Cities & Urbanisation
African Cities Reader III - Land, Property and Value
The third African Cities Reader explores the unholy trinity of land, property and value – the life force of cities everywhere. In an era of late modernity marked by a speculative compulsion that takes on a spectral character as it instigates adventures of city imagineering, deal-making and symbolic reinvestment, the material effects are often displacement, violence, daylight robbery and yet another round of elite seduction. The incessant (re) making of the African city is a game that leaves few untouched or unmoved and literally prepares the ground for the inhabitation of another 400 million urban dwellers over the next two decades.
In Search of Land and Housing in the New South Africa
The Case of Ethembalethu
This case study analyzes the difficulties a poor community experienced in accessing periurban land in South Africa. A decade ago, this community, composed largely of laid-off farm workers, wanted to buy their own farm in a peri-urban area west of Johannesburg to establish a mixed-use settlement. The name of the village would be Ethembalethu—“Our Hope”—and the about 250 families started their own savings scheme to make their dream a reality.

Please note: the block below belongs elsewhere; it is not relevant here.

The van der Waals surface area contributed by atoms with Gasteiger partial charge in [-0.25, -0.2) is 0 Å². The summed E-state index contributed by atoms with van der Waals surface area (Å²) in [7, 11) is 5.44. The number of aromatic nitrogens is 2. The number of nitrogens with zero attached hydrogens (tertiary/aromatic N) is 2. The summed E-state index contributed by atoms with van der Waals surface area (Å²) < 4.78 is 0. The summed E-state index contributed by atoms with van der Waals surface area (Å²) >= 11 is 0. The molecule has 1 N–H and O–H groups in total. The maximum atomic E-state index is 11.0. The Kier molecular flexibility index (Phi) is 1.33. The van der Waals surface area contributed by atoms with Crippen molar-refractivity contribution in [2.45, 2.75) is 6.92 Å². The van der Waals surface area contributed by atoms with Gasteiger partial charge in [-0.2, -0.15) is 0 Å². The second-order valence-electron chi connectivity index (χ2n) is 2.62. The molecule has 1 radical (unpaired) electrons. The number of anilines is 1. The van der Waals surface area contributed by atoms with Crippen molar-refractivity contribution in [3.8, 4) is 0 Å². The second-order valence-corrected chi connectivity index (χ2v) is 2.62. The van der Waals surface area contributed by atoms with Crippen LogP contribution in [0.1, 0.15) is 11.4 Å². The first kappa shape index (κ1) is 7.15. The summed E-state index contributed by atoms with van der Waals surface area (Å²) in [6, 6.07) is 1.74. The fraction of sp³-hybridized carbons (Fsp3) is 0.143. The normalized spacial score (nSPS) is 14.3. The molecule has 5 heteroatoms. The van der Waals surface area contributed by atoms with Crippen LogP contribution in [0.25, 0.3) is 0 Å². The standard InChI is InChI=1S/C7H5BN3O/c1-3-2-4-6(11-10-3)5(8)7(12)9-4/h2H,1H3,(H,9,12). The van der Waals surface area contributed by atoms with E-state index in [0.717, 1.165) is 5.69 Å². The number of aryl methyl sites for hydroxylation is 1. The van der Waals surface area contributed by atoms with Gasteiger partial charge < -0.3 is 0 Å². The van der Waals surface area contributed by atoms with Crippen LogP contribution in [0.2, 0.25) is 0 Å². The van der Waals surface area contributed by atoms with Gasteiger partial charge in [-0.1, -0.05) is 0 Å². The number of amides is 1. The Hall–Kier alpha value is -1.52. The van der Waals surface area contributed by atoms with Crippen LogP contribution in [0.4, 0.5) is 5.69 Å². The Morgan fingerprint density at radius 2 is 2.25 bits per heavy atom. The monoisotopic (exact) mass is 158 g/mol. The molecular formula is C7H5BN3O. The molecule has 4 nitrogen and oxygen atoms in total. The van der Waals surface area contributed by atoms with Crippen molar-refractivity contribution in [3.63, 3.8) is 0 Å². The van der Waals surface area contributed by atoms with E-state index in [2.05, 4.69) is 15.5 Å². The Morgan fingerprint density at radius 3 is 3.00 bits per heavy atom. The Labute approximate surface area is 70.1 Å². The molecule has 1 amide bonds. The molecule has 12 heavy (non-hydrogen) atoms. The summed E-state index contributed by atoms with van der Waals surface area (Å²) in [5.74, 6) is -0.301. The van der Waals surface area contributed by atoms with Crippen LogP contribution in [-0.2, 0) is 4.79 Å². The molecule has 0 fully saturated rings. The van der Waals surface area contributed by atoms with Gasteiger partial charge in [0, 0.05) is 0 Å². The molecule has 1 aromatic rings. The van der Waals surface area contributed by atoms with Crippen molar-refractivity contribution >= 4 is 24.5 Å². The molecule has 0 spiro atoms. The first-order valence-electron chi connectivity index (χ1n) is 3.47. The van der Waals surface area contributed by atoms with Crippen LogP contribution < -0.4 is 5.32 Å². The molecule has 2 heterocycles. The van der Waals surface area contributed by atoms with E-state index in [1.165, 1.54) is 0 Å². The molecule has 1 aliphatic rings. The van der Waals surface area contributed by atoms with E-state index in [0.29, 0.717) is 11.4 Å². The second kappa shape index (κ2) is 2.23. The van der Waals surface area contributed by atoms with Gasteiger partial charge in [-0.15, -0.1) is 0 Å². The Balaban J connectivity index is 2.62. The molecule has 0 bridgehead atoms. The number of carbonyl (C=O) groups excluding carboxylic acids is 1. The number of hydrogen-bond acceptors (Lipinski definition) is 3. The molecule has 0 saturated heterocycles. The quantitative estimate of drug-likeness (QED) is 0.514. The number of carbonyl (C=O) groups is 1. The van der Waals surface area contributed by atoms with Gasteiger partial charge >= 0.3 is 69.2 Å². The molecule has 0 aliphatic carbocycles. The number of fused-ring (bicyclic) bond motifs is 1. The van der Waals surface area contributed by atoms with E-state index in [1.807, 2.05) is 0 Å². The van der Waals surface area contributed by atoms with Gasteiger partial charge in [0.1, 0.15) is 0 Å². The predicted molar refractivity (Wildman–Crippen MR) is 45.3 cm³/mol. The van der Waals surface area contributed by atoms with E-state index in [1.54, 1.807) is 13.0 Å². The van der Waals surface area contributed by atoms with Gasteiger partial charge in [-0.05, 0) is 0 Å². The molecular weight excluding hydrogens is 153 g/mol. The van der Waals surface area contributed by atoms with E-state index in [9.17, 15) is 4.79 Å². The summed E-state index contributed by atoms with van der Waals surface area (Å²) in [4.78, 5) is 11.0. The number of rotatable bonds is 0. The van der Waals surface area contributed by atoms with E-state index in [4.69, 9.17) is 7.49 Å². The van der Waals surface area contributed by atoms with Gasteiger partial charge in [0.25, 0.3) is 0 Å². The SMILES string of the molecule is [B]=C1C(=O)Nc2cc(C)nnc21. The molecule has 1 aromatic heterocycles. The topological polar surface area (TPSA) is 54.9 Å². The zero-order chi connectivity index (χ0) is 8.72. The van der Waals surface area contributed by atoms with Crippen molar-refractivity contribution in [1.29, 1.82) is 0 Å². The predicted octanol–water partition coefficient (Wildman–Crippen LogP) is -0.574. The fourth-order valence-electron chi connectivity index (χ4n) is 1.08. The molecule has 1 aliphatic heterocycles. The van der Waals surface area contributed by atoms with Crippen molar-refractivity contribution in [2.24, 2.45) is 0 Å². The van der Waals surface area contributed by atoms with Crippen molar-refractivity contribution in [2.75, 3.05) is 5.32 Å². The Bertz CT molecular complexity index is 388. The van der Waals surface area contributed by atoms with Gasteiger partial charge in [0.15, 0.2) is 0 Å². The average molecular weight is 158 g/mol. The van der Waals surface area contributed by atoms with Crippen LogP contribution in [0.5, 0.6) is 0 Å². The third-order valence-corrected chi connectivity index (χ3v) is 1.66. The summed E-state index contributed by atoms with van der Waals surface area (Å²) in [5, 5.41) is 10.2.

Planning and Housing in the Rapidly Urbanising World
Throughout the world there is an increasing movement of populations into urban areas and cities. As a result the demographic, economic, social and cultural characteristics of urban areas are changing, particularly in countries undergoing rapid urbanisation. Planning and Housing in the Rapidly Urbanising World explores a range of international approaches to this trend within the fields of housing and urban planning, with a particular focus on countries in the South. The impact on land use and housing is described and analysed with reference to the related issues of poverty, health and the environment.
The problem with London's steep property prices
The very high property prices in London are slowly pushing growth to outside the city. In a report in the Economist written before the British vote to leave the EU (23 June 2016), the ‘faulty land-use regulation’ is said to ‘throttle’ the capital.
While the immense growth is good news for property owners, the ongoing rise can lead to several problems.